From Roll Call:
Mitt Romney might or might not cave and release more than the two years of tax returns he’s promised; and whatever his decision, it might or might not damage his White House prospects.
The more than half-dozen Republican strategists I spoke with in the days since President Barack Obama accelerated his attacks on the presumptive GOP presidential nominee’s business career were split on how much influence this issue would have outside the Beltway among the voters who will decide the presidential election. Voters are notorious for ignoring “game-changing” campaign attacks that Acela Corridor experts are convinced will have a major effect.
But on one element of Obama’s criticism of Romney, and the former Massachusetts governor’s response, there was virtual unanimity: He must talk more about his tenure at Bain Capital — and he has to do so willingly, proudly and enthusiastically. Either that, or he allows Obama to define a major portion of his life negatively and he cedes his business experience as reason to elect him in a contest that is about who can best create jobs.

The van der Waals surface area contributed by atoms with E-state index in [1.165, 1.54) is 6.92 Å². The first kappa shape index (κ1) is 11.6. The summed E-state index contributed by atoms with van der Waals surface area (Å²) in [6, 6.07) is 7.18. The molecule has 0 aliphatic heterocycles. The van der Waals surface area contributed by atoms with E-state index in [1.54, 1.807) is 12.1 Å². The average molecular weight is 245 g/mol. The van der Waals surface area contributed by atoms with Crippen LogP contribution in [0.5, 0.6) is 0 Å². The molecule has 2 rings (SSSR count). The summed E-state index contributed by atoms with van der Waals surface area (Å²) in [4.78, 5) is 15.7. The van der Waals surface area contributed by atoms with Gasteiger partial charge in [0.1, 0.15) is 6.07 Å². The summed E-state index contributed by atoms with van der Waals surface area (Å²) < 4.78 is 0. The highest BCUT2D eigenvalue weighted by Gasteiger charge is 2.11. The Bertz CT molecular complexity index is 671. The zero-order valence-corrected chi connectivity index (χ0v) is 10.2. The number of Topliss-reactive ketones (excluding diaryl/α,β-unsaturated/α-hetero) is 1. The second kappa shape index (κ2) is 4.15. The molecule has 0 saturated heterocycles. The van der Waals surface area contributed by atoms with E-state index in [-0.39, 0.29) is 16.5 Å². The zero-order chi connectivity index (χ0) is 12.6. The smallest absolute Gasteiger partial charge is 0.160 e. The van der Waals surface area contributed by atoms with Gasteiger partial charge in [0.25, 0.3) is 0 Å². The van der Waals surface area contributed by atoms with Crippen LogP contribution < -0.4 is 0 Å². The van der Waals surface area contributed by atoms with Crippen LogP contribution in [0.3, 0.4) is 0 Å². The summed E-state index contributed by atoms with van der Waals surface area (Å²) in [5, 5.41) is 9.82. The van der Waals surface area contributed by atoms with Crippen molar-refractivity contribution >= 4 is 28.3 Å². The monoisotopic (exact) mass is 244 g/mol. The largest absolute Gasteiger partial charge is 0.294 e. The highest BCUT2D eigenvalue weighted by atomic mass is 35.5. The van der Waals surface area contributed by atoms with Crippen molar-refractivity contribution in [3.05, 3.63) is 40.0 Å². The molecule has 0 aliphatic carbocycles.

“Romney needs to turn his time in the private sector into a positive on job creation and having exactly the skills needed right now to get this economy firing,” said one unaffiliated Republican consultant who lives and works in a presidential battleground.